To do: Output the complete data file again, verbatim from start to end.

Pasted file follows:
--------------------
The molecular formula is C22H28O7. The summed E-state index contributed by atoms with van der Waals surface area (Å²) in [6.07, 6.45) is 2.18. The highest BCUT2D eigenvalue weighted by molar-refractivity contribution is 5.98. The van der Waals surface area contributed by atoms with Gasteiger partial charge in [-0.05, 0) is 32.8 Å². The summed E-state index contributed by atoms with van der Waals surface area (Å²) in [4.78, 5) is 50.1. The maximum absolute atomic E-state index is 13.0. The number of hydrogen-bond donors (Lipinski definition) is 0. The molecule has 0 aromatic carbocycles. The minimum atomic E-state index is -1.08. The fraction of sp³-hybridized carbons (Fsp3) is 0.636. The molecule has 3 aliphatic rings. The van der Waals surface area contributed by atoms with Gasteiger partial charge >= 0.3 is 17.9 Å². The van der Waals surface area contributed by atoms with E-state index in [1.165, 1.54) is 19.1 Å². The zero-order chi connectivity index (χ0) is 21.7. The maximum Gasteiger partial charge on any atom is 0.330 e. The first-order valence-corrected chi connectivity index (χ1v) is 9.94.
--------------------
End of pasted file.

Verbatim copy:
The molecular formula is C22H28O7. The summed E-state index contributed by atoms with van der Waals surface area (Å²) in [6.07, 6.45) is 2.18. The highest BCUT2D eigenvalue weighted by molar-refractivity contribution is 5.98. The van der Waals surface area contributed by atoms with Gasteiger partial charge in [-0.05, 0) is 32.8 Å². The summed E-state index contributed by atoms with van der Waals surface area (Å²) in [4.78, 5) is 50.1. The maximum absolute atomic E-state index is 13.0. The number of hydrogen-bond donors (Lipinski definition) is 0. The molecule has 0 aromatic carbocycles. The minimum atomic E-state index is -1.08. The fraction of sp³-hybridized carbons (Fsp3) is 0.636. The molecule has 3 aliphatic rings. The van der Waals surface area contributed by atoms with Gasteiger partial charge >= 0.3 is 17.9 Å². The van der Waals surface area contributed by atoms with E-state index in [1.165, 1.54) is 19.1 Å². The zero-order chi connectivity index (χ0) is 21.7. The maximum Gasteiger partial charge on any atom is 0.330 e. The first-order valence-corrected chi connectivity index (χ1v) is 9.94.